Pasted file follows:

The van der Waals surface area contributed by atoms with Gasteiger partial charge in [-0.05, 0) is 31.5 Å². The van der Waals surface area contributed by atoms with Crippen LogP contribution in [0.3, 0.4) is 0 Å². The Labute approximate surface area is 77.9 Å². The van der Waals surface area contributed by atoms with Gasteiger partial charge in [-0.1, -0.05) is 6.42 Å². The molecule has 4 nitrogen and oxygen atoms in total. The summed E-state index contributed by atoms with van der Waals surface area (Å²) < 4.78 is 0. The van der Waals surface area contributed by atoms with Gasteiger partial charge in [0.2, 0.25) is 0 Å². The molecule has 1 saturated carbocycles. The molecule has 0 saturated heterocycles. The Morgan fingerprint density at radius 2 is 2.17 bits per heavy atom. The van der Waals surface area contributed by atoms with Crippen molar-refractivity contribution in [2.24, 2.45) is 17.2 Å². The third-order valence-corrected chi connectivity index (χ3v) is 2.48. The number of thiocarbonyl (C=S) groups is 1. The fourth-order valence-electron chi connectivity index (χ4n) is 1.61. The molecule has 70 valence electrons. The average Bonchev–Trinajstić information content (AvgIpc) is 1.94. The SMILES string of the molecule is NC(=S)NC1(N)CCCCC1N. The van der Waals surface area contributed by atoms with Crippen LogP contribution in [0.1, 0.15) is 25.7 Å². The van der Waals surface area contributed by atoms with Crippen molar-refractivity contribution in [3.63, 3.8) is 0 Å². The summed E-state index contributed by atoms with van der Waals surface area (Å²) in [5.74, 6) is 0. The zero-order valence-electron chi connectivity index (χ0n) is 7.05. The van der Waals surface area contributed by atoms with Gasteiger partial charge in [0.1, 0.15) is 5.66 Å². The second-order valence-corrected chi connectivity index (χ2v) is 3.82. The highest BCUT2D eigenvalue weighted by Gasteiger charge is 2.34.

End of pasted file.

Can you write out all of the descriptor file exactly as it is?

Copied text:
The van der Waals surface area contributed by atoms with Gasteiger partial charge in [-0.05, 0) is 31.5 Å². The van der Waals surface area contributed by atoms with Crippen LogP contribution in [0.3, 0.4) is 0 Å². The Labute approximate surface area is 77.9 Å². The van der Waals surface area contributed by atoms with Gasteiger partial charge in [-0.1, -0.05) is 6.42 Å². The molecule has 4 nitrogen and oxygen atoms in total. The summed E-state index contributed by atoms with van der Waals surface area (Å²) < 4.78 is 0. The van der Waals surface area contributed by atoms with Gasteiger partial charge in [0.2, 0.25) is 0 Å². The molecule has 1 saturated carbocycles. The molecule has 0 saturated heterocycles. The Morgan fingerprint density at radius 2 is 2.17 bits per heavy atom. The van der Waals surface area contributed by atoms with Crippen molar-refractivity contribution in [2.24, 2.45) is 17.2 Å². The third-order valence-corrected chi connectivity index (χ3v) is 2.48. The number of thiocarbonyl (C=S) groups is 1. The fourth-order valence-electron chi connectivity index (χ4n) is 1.61. The molecule has 70 valence electrons. The average Bonchev–Trinajstić information content (AvgIpc) is 1.94. The SMILES string of the molecule is NC(=S)NC1(N)CCCCC1N. The van der Waals surface area contributed by atoms with Crippen LogP contribution in [0.1, 0.15) is 25.7 Å². The van der Waals surface area contributed by atoms with Crippen molar-refractivity contribution in [3.63, 3.8) is 0 Å². The summed E-state index contributed by atoms with van der Waals surface area (Å²) in [5.74, 6) is 0. The zero-order valence-electron chi connectivity index (χ0n) is 7.05. The van der Waals surface area contributed by atoms with Gasteiger partial charge in [0.1, 0.15) is 5.66 Å². The second-order valence-corrected chi connectivity index (χ2v) is 3.82. The highest BCUT2D eigenvalue weighted by Gasteiger charge is 2.34.